Electricity consumption will soon be controllable via a smartphone app. Reality or utopia?
When will there be apps on our smartphones that allow us to optimize the consumption of electricity in the apartment and, as a result, save on payments? How much will the pandemic affect the global fuel and energy complex? Is the degree of wear and tear of the energy infrastructure in our country high, and what is the most effective way to modernize it? A group of Russian and French scientists gave answers to these and other questions in their research published in the highly-rated scientific journal Energy Reports.
Network deterioration is close to a critical level
In the 1980s, 1990s, and 2000s, accidents on heating networks were perceived by Russians as something routine. At least once or twice a year, mostly in severe frost, we were customarily faced with the fact that the radiators in our houses got cold and hot water disappeared from the pipes. Waiting for the arrival of the emergency team by candlelight was also considered quite commonplace. Moreover, while in Soviet times, if the light in the building was turned off in the evening, you could safely go to bed, they would fix it in the morning at best anyway.
Now the problem has been somewhat mitigated. Deteriorated pipes, cables, and transformers break down noticeably less frequently, and it takes much less time to restore their normal operation, if necessary, than before. Nevertheless, this is more the case despite than because of it. And if someone thinks that we have only modern equipment produced in the 21st century and ready to serve uninterruptedly for several more decades, they are, of course, mistaken.
According to experts from the Australian analytical company Global Infrastructure Hub, the average deterioration of energy infrastructure in developing countries “is increasing very rapidly, and it is very difficult to stop it,” due to population growth and an increase in the average standard of living. Now it hovers around 30%, but in Russia, the situation is somewhat worse than on a global scale.
For example, the depreciation of power supply systems in our country is about 60%, high voltage, and cable lines - from 60 to 65%. More than half of the 0.38 to 110 kW power lines were designed and built about 40 years ago. Three-quarters of the thermal boilers have also been in operation for more than 40 years, with an originally planned service life of only 30 years. The water supply network is 60% worn out. 35% of the equipment of hydroelectric power plants and 20% of the equipment of thermal power plants is 100% worn out and needs not just urgent but immediate replacement.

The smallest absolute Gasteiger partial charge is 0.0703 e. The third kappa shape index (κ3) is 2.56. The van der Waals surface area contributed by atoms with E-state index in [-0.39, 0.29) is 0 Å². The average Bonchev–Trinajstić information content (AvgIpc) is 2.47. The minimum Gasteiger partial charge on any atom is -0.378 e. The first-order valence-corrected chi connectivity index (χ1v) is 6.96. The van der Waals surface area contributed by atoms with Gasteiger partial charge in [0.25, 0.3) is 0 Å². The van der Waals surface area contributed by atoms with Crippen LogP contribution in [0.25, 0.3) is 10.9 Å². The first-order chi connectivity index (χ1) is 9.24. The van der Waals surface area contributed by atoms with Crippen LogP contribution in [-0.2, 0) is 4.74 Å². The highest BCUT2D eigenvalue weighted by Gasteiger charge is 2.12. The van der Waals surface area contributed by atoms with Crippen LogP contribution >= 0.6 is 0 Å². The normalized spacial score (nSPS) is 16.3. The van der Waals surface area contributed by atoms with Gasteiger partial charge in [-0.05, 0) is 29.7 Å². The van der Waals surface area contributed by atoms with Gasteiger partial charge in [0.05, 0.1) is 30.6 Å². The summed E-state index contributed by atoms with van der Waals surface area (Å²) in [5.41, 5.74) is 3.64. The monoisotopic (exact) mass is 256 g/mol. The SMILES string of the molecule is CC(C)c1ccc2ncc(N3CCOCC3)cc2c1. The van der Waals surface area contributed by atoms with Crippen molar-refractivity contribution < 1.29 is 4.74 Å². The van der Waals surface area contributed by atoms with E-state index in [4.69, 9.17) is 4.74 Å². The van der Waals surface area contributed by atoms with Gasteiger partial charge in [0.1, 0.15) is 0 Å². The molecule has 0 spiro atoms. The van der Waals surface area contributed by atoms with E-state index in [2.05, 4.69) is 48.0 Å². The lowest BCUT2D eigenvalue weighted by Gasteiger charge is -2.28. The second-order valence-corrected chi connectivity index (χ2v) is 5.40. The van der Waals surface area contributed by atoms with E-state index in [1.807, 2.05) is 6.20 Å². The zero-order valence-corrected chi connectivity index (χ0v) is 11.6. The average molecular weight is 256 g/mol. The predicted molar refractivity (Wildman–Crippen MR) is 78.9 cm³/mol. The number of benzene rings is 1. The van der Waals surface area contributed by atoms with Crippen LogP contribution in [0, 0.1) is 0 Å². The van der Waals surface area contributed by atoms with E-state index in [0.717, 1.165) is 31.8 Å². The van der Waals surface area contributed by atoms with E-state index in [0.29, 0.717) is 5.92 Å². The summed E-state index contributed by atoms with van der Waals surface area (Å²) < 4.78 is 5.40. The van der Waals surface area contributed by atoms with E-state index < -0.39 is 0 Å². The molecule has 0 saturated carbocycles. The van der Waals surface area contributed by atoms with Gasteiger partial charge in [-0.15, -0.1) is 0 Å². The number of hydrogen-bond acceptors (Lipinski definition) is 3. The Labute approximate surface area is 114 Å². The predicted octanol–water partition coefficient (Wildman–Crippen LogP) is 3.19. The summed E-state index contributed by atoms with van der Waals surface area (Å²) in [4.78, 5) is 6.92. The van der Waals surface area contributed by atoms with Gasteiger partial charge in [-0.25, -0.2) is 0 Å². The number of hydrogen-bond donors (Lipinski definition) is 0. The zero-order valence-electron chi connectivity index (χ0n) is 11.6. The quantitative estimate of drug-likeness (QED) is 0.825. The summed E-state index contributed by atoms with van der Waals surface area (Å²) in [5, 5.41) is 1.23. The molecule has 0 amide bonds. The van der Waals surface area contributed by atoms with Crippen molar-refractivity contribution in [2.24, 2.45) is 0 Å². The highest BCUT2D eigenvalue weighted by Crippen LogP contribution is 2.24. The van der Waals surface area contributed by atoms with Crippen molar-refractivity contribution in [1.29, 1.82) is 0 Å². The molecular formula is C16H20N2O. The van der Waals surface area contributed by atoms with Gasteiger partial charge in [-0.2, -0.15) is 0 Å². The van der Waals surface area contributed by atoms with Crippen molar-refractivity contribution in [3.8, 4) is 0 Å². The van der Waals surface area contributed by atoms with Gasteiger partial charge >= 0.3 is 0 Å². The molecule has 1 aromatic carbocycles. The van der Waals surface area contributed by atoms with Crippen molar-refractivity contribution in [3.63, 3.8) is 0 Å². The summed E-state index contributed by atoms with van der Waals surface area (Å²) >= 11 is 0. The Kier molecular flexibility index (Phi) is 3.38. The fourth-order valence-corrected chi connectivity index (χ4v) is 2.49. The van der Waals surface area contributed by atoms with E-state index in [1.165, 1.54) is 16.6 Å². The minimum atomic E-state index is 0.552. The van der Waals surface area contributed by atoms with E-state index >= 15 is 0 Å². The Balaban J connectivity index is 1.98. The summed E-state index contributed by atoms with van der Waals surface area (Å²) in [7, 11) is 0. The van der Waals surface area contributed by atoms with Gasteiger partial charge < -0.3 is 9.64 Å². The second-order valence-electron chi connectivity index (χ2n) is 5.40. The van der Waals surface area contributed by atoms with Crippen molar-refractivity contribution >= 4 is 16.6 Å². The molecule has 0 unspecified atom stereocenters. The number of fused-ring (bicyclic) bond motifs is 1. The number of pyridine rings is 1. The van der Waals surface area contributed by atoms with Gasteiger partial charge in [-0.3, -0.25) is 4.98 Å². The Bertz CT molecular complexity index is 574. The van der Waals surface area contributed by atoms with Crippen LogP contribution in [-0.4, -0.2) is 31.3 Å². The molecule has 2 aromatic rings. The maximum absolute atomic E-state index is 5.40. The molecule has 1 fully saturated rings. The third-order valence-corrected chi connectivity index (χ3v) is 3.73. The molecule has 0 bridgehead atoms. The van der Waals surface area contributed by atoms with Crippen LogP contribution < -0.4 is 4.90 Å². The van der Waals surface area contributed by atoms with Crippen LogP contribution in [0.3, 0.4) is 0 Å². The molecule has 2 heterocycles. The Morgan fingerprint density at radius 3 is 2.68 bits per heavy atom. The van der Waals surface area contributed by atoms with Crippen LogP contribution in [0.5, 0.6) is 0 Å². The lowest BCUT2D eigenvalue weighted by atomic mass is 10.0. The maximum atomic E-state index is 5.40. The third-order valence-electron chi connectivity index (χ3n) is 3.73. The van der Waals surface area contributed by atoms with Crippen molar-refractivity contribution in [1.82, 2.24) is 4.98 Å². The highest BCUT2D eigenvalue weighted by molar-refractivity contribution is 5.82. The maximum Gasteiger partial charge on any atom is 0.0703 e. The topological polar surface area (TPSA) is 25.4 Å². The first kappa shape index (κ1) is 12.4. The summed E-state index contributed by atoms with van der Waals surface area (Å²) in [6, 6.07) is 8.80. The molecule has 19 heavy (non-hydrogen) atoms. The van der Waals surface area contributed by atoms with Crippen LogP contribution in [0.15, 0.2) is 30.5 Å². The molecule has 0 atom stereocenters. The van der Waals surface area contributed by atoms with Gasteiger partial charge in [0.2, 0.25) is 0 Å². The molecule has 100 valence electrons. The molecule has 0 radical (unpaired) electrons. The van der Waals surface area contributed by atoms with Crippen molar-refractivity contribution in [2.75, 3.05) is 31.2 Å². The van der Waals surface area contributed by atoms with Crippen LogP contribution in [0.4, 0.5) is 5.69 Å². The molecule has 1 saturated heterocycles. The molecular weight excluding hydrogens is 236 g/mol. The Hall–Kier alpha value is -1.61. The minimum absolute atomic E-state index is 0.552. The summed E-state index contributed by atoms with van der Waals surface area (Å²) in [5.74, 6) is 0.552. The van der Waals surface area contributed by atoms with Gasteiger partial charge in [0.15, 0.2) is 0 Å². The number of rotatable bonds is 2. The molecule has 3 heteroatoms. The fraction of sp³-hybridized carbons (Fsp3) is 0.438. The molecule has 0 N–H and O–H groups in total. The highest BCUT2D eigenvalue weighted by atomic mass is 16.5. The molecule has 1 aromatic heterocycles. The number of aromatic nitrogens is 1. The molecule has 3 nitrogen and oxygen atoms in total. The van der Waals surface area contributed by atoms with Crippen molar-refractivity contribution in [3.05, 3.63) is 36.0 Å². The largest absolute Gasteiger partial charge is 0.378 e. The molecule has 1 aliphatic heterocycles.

“One of the main performance indicators of distribution grids is electricity loss. Analysis has shown that in 0.38-110 kV grids it ranges from 10 to 15%. And the actual losses in Russia amount to 130 billion kWh, i.e., 13.6% of supply to the grid. At the same time, according to the Energy Strategy till 2035, they shall not exceed 8%. This means that that we have to take urgent technical and organizational measures to change the situation,” says one of the authors of the scientific article, Director of the Center of Digital Technologies of St. Petersburg Mining University, Yury Zhukovsky.
The publication was prepared in partnership with European colleagues from the University of Montpellier and the French National Science Center. Its leading scientist Bernard Gill says that the problem of the deterioration of energy infrastructure is also typical for post-industrial states. It is a serious limiting factor for the development of the fuel and energy complex and requires immediate action on a global scale.
“Despite the relatively low level of wear and tear of energy facilities in France, this problem remains unsolved, because the amount of investment needed to reconstruct energy networks is only increasing every year. This means that the application of new technological ideas is a vital necessity for all countries, including ours. Having joined our efforts, we conducted a major international study, which made it possible to identify key solutions to improve the quality of fixed assets by the example of the state of Russian infrastructure. The methodology developed in this article can be applied to conduct similar research not only in France and Russia but also in other countries,” said Bernard Gil.
The task of the scientists was to assess infrastructure and technological solutions that can guarantee the cost-effectiveness of energy modernization. In particular, to determine the degree of influence of global challenges, such as pandemics, the need to minimize human impact on the environment, economic crises, population growth, and others, on the development of the energy sector.
The results unambiguously show that in the case of a negative scenario, the lack of sufficient investment in the industry will lead not only to a sharp increase in the number of accidents but also to the deterioration of the environmental situation in the country. But even with positive development of events, i.e., in case of the end of the lockdowns and a return to sustainable socio-economic growth, the current level of financial injections, and, most importantly, its vector, will not allow the situation to change even in a decade. After all, for the most part, the funds are invested only in the renovation of the existing material base, and not in progressive technologies.